Being a city of a certain age, there are certain to be some relatively intriguing stories surrounding the history of some of the buildings in Buenos Aires. Here is my attempt to uncover and pay homage to a few of their past lives.
Episode 1: Palacio Alcorta (Museo Renault)
Av. Figueroa Alcorta 3351
This massive building was built in 1927 by Italian architect Mario Palanti for ‘Resta,’ an Argentine Chrysler dealership. It became known as the Chrysler building, and at the time was promoted as “el primer palacio autódromo” in Buenos Aires. The building was inaugurated on December 1st, 1928 and housed large exposition spaces, administrative offices, the auto shop, and a stock of automobiles: much of what you would expect from a foreign luxury car dealership in the first few decades after owning a car was even a possibility.
What made the “palace” totally striking was the giant racetrack that was constructed right in the middle of the building to test the cars. Dubbed the olympic stadium, it was an open air, circular, concave track that was 173 meters long and could hold 3,000 people in its stands. Unfortunately, it didn’t get much use because the incredible amount of noise it generated when functioning, seemed to disturb the neighbors.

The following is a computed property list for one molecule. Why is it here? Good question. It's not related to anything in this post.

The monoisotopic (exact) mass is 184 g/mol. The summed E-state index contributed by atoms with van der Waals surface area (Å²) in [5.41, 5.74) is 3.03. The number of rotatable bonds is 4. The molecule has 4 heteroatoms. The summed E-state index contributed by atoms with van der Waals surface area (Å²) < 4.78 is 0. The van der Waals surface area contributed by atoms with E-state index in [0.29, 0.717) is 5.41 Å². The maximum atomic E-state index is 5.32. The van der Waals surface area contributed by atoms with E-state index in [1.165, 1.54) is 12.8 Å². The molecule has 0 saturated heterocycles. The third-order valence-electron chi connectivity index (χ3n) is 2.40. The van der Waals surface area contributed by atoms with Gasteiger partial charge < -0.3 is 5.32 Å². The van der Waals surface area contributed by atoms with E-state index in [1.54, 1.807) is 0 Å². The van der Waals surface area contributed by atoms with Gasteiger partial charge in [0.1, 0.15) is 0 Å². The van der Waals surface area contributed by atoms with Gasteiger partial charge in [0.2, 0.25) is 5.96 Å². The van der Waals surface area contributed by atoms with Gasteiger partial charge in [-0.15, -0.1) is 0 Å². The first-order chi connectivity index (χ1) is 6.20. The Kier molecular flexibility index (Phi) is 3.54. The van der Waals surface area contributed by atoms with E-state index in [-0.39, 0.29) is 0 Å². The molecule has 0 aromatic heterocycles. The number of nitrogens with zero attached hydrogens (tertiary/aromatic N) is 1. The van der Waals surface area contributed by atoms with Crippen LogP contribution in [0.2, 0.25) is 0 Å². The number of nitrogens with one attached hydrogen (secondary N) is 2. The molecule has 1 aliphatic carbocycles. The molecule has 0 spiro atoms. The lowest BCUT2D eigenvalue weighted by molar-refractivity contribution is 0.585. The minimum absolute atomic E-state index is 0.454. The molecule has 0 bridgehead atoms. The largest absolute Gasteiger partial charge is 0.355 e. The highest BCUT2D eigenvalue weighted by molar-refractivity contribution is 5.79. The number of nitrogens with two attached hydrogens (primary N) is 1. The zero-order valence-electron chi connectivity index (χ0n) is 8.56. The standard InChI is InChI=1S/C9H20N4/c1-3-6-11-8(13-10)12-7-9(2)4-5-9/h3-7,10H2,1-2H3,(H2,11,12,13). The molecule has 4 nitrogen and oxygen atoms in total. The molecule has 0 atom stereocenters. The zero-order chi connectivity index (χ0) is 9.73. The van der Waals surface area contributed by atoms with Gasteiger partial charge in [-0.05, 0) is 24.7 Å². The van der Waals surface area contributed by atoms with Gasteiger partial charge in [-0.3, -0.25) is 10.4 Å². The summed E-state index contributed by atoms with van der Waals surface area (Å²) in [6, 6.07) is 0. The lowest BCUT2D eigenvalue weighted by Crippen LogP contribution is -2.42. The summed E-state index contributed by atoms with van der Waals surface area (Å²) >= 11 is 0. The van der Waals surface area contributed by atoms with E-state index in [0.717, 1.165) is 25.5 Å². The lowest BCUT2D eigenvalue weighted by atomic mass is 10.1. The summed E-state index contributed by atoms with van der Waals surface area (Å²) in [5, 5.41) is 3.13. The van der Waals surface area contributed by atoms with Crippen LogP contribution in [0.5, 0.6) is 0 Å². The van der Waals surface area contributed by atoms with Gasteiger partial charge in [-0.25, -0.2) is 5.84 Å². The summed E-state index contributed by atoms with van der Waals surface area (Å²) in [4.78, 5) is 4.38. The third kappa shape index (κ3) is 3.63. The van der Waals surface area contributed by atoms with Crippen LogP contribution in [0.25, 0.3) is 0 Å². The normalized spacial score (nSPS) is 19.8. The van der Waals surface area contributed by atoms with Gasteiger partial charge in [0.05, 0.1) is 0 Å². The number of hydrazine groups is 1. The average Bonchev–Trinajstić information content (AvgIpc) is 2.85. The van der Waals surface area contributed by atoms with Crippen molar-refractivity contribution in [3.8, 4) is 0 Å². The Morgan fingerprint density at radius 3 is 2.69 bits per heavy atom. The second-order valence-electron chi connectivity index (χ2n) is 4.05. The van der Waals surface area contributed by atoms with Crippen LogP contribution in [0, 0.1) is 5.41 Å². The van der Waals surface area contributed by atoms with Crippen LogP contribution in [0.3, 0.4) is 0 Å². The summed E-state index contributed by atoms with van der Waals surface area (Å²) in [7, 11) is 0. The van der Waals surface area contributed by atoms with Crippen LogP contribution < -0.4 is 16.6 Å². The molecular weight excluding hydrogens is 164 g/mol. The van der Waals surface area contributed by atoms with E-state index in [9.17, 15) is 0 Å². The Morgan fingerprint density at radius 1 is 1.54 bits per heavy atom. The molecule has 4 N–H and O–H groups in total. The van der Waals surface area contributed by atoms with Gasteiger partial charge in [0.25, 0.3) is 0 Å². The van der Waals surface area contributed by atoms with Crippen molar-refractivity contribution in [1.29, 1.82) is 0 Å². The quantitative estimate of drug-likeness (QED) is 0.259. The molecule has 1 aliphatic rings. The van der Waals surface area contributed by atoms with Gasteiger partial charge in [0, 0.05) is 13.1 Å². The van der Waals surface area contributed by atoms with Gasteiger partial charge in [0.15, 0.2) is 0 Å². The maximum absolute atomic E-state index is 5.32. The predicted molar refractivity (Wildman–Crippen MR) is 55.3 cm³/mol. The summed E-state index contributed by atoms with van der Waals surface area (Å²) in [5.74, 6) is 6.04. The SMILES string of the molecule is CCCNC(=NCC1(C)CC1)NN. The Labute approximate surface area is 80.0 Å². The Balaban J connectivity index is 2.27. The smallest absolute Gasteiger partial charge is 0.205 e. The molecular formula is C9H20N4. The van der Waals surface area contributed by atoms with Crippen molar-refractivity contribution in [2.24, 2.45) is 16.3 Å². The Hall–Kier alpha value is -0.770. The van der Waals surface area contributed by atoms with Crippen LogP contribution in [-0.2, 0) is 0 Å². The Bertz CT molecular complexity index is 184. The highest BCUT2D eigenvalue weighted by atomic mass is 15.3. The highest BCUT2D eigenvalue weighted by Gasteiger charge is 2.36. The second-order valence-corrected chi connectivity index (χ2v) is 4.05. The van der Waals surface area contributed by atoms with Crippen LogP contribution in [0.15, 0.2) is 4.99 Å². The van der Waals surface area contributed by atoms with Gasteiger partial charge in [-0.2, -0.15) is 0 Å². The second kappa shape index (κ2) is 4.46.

The building changed hands when Chrysler left Argentina and was taken over by the National Army. The racetrack remained out of use until 1994, when the entire building was converted into lofts and most of the interior racetrack was filled in except for a large oval courtyard with a swimming pool for residents.
You can find a bit more about its history here. I can think of many arguments against the practicality of sticking a giant race car track in the middle of a building in Buenos Aires, but nothing can convince me that it wouldn’t be cool to still be able to speed around in circles in the Palacio Alcorta.